I wanted to believe these things because I hoped for them. I saw no place for myself in the adult, modern world. It was always too complex, to the point where even those who were certain of their skills and desires stood little chance, and I preferred an alternative. An alternative where every other person, and institution, was equal in its failure as I.

I hardly think of these theories now.

Personal disasters have way of shortening your life planning, away from thirty to fifty years away, to thirty of fifty days away.


from O Idiota

Vez ou outra, quando me pego esperando para atravessar a rua, uma cena rápida roda na minha cabeça, onde eu deliberadamente dou um passo à frente enquanto um carro atravessa em alta velocidade, provocando um atropelamento fatal.

E então os carros dão uma folga, olho de novo para os dois lados pra ver se posso atravessar, e continuo em frente.



from O Idiota

Pode parecer óbvio, mas vou ser bem sincero com vocês: eu sou um idiota. É o que está no nome do blog, afinal. Aliás, por ser um idiota, eu não tenho muito a dizer sobre o assunto. Vamos começar pelos livros: sobre os que li ao longo de toda a minha vida, passo por um triz de poder contá-los todos nos dedos das mãos. Fora os livros lidos — nenhum particularmente interessante —, todo o meu arcabouço intelectual se resume a conhecimentos adquiridos através da Internet. Eu me entristeço com isso, mas também não estou fazendo muito para mudar.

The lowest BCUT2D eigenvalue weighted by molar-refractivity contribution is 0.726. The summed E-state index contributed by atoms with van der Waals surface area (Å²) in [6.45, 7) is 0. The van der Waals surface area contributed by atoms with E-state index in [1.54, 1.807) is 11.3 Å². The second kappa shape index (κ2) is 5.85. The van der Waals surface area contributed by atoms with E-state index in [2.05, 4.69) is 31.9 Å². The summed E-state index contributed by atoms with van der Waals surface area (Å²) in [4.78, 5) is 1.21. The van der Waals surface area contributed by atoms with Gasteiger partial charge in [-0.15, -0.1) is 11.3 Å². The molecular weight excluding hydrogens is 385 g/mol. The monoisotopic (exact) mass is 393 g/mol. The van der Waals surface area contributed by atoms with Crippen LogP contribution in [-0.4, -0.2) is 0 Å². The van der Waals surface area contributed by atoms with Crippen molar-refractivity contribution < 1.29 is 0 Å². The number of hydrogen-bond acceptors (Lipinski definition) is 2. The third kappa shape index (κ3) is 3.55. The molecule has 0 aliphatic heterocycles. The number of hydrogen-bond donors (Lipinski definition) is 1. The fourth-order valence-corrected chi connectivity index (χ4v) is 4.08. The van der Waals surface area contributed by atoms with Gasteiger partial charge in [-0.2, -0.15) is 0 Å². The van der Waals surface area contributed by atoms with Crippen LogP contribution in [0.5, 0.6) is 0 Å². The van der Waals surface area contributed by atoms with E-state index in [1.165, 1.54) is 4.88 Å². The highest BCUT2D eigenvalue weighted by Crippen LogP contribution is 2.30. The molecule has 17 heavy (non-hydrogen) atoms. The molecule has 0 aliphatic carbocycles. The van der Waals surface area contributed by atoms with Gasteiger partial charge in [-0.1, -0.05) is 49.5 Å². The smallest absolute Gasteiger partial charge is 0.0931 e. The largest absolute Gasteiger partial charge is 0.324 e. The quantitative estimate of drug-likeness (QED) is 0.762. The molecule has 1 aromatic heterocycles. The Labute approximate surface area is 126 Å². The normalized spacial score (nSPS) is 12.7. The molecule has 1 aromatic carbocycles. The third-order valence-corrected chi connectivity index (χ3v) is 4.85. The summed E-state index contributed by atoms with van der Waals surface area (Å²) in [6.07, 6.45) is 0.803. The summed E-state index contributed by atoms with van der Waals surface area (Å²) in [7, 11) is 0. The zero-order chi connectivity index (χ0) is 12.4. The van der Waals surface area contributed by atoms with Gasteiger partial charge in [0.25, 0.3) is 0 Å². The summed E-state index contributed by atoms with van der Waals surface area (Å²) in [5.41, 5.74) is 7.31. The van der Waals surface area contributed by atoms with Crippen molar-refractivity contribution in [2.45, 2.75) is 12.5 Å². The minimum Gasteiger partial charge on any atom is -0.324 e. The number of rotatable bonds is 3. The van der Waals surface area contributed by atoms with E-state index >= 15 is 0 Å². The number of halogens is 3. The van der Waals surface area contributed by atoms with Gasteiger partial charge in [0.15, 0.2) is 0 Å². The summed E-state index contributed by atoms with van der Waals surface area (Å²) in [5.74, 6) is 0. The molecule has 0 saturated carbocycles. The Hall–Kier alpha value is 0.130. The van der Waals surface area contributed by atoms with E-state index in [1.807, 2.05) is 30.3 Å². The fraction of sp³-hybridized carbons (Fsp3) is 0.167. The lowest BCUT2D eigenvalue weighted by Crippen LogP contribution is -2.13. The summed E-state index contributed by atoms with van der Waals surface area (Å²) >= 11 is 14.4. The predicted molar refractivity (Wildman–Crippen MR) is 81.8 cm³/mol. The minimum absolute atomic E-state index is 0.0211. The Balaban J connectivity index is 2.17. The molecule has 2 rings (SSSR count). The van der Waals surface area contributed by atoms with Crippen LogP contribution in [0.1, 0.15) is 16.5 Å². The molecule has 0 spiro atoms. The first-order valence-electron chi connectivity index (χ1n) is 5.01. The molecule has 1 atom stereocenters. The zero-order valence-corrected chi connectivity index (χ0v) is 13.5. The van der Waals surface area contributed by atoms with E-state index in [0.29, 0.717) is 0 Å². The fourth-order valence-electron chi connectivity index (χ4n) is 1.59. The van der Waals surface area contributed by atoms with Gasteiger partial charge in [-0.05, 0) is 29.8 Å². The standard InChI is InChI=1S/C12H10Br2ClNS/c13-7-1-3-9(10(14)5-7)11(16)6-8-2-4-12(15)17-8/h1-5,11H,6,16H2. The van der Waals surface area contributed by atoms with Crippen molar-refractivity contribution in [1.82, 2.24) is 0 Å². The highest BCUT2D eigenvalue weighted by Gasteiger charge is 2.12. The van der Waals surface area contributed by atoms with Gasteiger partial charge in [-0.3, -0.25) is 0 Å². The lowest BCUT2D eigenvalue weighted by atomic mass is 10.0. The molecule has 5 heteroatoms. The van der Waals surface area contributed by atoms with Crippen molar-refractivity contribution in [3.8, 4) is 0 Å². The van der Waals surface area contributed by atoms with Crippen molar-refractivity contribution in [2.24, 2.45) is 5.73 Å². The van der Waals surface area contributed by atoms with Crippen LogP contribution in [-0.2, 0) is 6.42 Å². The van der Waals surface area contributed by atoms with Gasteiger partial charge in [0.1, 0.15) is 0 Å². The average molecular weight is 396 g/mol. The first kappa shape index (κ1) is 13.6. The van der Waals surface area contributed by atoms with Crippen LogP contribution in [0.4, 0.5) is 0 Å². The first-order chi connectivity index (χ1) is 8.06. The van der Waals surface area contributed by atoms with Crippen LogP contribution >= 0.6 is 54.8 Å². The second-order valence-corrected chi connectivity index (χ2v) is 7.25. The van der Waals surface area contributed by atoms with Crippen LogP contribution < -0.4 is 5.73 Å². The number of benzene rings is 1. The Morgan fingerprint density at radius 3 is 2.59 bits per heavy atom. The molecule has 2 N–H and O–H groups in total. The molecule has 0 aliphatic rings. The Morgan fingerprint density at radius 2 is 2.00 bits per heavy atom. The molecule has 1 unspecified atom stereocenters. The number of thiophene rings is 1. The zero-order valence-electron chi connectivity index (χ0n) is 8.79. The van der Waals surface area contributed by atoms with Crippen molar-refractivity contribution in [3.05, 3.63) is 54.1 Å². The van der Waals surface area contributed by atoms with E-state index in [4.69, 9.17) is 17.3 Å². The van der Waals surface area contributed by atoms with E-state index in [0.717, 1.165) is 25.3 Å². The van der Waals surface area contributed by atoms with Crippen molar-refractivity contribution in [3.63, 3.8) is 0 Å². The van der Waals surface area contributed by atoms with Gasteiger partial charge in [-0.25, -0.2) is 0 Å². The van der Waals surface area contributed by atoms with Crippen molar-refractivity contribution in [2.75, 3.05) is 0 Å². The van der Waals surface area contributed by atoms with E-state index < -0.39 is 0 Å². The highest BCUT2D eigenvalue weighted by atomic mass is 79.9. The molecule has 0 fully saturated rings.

Só pra não dizer que não estou fazendo nada, estou começando de leve: a minha meta para este ano é ler dez livros quaisquer. Mas o que me deixa pra baixo é ver que essa meta poderia ter sido batida há muitos anos, tivesse eu parado de bater outra coisa. Tempo realmente é algo que não se recupera.

Também não domino nenhum instrumento musical ou qualquer outra arte. Enfim... fosse essa vergonha se dar somente no campo intelectual, vá lá. Mas no campo profissional também está acontecendo. Já faz tempo que não estudo novas tecnologias. Hoje trabalho majoritariamente com Windows Forms (!!!), e com essa correria de trabalho e faculdade, tudo o que consigo fazer é dar umas arranhadas em Vue.js e React, dar umas espiadas em algumas novidades sobre Java e desenvolvimento backend com Node.js, olhar alguma coisinha sobre Python — especialmente TensorFlow — e fuçar em alguma coisa sobre desenvolvimento mobile. Tudo superficial, nenhum conhecimento de verdade. E porque minha atenção anda dividida entre tantas coisas, termino por não fazer nada, nem entender de nada.